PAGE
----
I still get occasional flare-ups but only when I don't follow the regimen religiously. Getting back on the regimen gets rid of it quickly. It also has the benefit of impeccable oral hygiene! Anyway, this worked for me.

Anonymous said...

My grandson is 7 and has gt, probably since about 18 months old. He quit eating things he had loved and now really does not like very many foods and is not at all adverturous about tasting new foods. I'd like for him to eat a well balanced diet. His vitamins, the gummy kind, hurt his tongue. I'm not going to be able to get him to use a mouthwash that tastes nasty, but I'm going to try the tongue scraping. I guess the sensitivity is different for everyone.
I hate when people think I am coddling him when foods really hurt his tongue. I don't make him eat foods that hurt.

Anonymous said...

I have had GT for as long as I remember, walnuts pineapple and mango make it flare,other foods too but it is so hard to figure it out. It has not always been pineapple though, there was a time when I could eat it fine. It did get worse while I was pregnant so I will have to try the B12 vitamins, but at least for me it has always been an allergy thing, I know this because I was on a total elimination diet while breast feeding my son and my tongue got better. As a kid some medicine they gave me for my pain from braces made it go away, but I could never get that stuff again once I got rid of the braces.

Anonymous said...

Not diagnosed yet, but from web browsing am sure this is what i have. I hate it. I have found Garlic sausage and alcohol, especially cider to be the worst thing for kicking off an episode. Dous anyone have marks on the sides of their tongue aswell?

Jd said...

I have it and I think I am going to make it my life goal to find a cure for this. It is super embarassing and I stress over it constantly, which from what I read, stress could be a trigger for a flare up.

I have a couple concerns which could ease some of my stress. I was wondering if anyone else feels like geographic tongue makes their tongue feel rougher and their mouth dry (probably due to stress and being nervous). I've never really asked any girls i'ved kissed if my tongue feels rough because I dont want to draw attention to my tongue. I've definatley lost a lot of oppurtunities with girls because of this and i'm sick of it.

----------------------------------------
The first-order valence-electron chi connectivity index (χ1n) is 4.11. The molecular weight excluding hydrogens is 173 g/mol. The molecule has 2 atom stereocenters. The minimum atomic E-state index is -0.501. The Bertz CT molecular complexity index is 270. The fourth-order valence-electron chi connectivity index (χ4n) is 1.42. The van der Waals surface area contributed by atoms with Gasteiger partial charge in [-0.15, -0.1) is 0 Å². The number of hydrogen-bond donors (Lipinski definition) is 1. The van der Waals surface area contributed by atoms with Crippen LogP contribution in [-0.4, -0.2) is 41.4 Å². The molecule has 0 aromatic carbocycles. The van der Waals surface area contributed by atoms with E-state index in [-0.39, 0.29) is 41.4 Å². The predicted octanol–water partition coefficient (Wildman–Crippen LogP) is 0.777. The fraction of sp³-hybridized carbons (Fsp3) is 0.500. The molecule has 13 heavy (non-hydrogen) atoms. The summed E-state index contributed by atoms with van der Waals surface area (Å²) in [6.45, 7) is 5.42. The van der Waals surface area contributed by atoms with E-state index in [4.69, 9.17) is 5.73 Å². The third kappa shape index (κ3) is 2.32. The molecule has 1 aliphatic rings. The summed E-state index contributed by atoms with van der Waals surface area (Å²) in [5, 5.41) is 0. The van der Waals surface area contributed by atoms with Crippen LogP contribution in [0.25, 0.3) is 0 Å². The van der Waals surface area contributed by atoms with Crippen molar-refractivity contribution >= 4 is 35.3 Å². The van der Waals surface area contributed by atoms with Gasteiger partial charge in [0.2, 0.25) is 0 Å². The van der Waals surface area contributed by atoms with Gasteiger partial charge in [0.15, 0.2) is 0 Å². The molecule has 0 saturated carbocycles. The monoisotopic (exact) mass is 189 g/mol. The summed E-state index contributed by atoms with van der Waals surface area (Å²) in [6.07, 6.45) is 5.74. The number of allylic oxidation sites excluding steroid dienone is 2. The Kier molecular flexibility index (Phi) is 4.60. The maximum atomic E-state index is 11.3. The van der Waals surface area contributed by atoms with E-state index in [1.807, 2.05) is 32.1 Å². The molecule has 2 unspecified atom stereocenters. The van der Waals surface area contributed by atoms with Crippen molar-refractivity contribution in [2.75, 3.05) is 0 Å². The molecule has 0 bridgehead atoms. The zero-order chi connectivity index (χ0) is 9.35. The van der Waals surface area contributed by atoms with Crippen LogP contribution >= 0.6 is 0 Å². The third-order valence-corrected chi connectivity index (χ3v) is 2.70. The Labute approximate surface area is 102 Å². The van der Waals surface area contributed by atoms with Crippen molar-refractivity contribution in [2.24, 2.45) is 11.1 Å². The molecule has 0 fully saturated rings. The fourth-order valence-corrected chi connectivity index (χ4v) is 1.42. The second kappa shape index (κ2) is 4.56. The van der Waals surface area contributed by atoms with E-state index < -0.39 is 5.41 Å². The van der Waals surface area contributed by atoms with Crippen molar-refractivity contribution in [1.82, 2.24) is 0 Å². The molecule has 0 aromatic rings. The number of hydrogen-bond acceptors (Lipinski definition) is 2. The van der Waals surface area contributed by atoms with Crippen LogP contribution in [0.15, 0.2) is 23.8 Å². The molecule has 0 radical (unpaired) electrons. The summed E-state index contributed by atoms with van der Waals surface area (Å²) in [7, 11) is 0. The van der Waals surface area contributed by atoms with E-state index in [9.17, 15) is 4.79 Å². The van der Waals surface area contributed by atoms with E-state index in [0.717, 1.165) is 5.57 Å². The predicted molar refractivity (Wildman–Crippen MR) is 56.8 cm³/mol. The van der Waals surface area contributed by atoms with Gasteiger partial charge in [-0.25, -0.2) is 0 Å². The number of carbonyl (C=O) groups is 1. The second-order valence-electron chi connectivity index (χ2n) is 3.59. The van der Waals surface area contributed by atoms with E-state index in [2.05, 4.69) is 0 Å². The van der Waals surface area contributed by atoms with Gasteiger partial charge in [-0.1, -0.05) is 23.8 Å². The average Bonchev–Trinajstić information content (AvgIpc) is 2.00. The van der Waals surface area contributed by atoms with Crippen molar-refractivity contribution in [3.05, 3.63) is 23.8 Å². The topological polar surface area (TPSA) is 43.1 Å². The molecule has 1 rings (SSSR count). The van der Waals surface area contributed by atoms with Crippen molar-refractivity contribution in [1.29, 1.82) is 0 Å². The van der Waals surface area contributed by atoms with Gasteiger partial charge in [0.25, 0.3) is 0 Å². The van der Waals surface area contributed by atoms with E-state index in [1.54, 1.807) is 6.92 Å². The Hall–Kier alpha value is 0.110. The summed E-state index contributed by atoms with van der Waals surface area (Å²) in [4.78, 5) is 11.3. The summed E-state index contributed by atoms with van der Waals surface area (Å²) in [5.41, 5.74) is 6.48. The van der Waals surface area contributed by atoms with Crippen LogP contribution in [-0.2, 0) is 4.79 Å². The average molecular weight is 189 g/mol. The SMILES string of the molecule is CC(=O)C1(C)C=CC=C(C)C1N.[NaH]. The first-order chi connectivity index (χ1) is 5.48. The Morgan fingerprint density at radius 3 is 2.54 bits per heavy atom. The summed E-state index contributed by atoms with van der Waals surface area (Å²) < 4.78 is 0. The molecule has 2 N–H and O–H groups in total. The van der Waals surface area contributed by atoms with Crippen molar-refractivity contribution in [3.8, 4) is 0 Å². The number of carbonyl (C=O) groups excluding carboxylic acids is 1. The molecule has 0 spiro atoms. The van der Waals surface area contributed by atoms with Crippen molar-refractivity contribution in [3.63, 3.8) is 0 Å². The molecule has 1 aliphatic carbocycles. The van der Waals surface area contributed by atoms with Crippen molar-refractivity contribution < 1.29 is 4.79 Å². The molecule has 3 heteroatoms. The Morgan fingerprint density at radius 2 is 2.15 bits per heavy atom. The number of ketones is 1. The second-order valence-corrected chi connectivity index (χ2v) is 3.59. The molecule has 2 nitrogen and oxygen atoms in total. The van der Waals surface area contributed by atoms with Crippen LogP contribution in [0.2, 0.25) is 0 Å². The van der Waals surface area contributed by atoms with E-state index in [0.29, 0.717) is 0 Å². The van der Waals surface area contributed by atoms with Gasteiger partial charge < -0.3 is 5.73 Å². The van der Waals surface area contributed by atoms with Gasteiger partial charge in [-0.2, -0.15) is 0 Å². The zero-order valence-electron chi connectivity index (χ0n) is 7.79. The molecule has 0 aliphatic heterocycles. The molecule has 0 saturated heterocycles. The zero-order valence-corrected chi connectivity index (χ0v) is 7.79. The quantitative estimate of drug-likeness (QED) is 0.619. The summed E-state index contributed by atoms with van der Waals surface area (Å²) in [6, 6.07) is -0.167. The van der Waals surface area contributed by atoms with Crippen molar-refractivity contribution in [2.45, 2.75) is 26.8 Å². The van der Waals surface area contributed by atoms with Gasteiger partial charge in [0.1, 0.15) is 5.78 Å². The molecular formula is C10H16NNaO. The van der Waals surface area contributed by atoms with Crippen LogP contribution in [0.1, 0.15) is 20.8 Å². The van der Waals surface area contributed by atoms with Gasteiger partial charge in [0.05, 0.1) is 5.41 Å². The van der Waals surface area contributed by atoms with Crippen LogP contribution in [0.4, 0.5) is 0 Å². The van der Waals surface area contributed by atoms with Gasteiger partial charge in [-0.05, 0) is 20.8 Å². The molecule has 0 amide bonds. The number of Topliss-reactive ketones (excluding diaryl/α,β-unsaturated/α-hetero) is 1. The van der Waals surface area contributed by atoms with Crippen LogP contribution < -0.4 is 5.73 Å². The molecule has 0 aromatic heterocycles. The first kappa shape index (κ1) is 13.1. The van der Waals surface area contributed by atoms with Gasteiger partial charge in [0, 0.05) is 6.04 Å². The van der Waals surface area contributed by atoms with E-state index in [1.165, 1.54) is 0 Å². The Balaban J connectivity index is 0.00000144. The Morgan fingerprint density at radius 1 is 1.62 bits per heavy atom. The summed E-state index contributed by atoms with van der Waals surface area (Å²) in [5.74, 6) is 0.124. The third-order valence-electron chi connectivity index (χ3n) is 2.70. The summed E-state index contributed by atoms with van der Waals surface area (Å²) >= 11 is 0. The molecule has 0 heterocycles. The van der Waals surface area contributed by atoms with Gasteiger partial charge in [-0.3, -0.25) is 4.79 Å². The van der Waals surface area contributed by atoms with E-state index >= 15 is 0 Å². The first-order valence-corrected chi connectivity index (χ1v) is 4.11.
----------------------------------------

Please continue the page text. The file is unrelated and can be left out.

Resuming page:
My only genetic link to this is my mom who had it when she gave birth to me and hers fully disappeared after a couple months. I noticed mine 3 years ago and I am now 20. This is all still pretty new to me and I've tried pretty much everything on the web; peroxide mouthwash, peroxide toothpastes, no spicy foods, no drinking, salt water, daily vitamins, and nothing has really done the job.

And its hilarious how unconcerned doctors and dentist are about this but it really does have a big effect on my life. If anyone has any real solutions please post!

Anonymous said...

Garlic sausage, strong cheeses and cherry tomatoes really affect my tongue, cider and lagers also play havoc. I am so fed up with the whole thing.

Steven said...

i have both the geographic tongue condition and the so called fissured tongue. my tongue is fricking ugly with cuts and rifts on its side. i'm very embarassed about it and i feel these conditions inhibit me very much when i'm using my tongue in a sexual intercourse. i'm afraid my partner woul notice my disfigured tongue....it also simetimes hurts and burns but i haven't concluded to whivh food this comes about

katie said...

I first relized i had GT when I got really sick when I was 18 now I am 24 and still have it. I react to tomatoes, pineapple, walnuts, Garlic, most citrus/acidic foods. one this I have doing is using hydrogen peroxide once a day and my tough is clear and not painful ( I even had juice with dinner normaly I would pay for that)

Anonymous said...

I've had it for my whole life, 34 years now. It always cracks me up when people say avoid this and avoid that and here is a cure and such. For me, what prompts it is different every time. I could eat spicy foods 30 days in a row and not get it, then at another time have the same meals and it's springing out before the second bite is done. For example, I love pecans and walnuts and have eaten them my whole life with no ill effects. Today, i had a handful of each and instantly got the worst geo I've had in a while (a web search for GT and pecans is what lead me here).